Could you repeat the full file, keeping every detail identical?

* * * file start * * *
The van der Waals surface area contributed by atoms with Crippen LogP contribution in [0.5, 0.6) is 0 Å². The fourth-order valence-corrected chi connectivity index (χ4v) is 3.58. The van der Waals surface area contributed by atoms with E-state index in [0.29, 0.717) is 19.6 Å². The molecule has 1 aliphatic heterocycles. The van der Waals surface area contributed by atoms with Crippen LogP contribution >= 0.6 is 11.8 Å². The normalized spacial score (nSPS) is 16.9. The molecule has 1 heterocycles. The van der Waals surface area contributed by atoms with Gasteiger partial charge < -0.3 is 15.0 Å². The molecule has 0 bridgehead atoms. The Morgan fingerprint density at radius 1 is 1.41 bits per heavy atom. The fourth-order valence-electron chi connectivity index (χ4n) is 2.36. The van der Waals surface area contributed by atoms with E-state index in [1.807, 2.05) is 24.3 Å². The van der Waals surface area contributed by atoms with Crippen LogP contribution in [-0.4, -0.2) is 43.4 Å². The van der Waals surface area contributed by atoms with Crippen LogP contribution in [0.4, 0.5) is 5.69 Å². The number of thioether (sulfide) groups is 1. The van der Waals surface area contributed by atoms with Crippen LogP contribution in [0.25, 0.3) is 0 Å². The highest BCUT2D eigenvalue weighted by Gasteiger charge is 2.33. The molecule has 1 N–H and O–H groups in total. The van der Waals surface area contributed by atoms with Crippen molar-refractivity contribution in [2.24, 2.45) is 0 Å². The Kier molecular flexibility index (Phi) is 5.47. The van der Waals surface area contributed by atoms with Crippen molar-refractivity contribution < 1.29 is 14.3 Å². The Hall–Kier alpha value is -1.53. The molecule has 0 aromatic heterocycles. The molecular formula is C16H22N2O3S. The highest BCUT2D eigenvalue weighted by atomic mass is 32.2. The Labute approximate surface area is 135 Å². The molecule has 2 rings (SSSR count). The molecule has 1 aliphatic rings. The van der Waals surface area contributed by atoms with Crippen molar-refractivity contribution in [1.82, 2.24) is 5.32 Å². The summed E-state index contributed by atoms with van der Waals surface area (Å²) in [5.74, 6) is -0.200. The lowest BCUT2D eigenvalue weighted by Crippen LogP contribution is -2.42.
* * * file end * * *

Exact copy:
The van der Waals surface area contributed by atoms with Crippen LogP contribution in [0.5, 0.6) is 0 Å². The fourth-order valence-corrected chi connectivity index (χ4v) is 3.58. The van der Waals surface area contributed by atoms with E-state index in [0.29, 0.717) is 19.6 Å². The molecule has 1 aliphatic heterocycles. The van der Waals surface area contributed by atoms with Crippen LogP contribution >= 0.6 is 11.8 Å². The normalized spacial score (nSPS) is 16.9. The molecule has 1 heterocycles. The van der Waals surface area contributed by atoms with Gasteiger partial charge < -0.3 is 15.0 Å². The molecule has 0 bridgehead atoms. The Morgan fingerprint density at radius 1 is 1.41 bits per heavy atom. The fourth-order valence-electron chi connectivity index (χ4n) is 2.36. The van der Waals surface area contributed by atoms with E-state index in [1.807, 2.05) is 24.3 Å². The van der Waals surface area contributed by atoms with Crippen LogP contribution in [-0.4, -0.2) is 43.4 Å². The van der Waals surface area contributed by atoms with Crippen LogP contribution in [0.4, 0.5) is 5.69 Å². The number of thioether (sulfide) groups is 1. The van der Waals surface area contributed by atoms with Crippen LogP contribution in [0.25, 0.3) is 0 Å². The highest BCUT2D eigenvalue weighted by Gasteiger charge is 2.33. The molecule has 1 N–H and O–H groups in total. The van der Waals surface area contributed by atoms with Crippen molar-refractivity contribution in [2.24, 2.45) is 0 Å². The Kier molecular flexibility index (Phi) is 5.47. The van der Waals surface area contributed by atoms with Crippen molar-refractivity contribution < 1.29 is 14.3 Å². The Hall–Kier alpha value is -1.53. The molecule has 0 aromatic heterocycles. The molecular formula is C16H22N2O3S. The highest BCUT2D eigenvalue weighted by atomic mass is 32.2. The Labute approximate surface area is 135 Å². The molecule has 2 rings (SSSR count). The molecule has 1 aliphatic rings. The van der Waals surface area contributed by atoms with Crippen molar-refractivity contribution in [1.82, 2.24) is 5.32 Å². The summed E-state index contributed by atoms with van der Waals surface area (Å²) in [5.74, 6) is -0.200. The lowest BCUT2D eigenvalue weighted by Crippen LogP contribution is -2.42.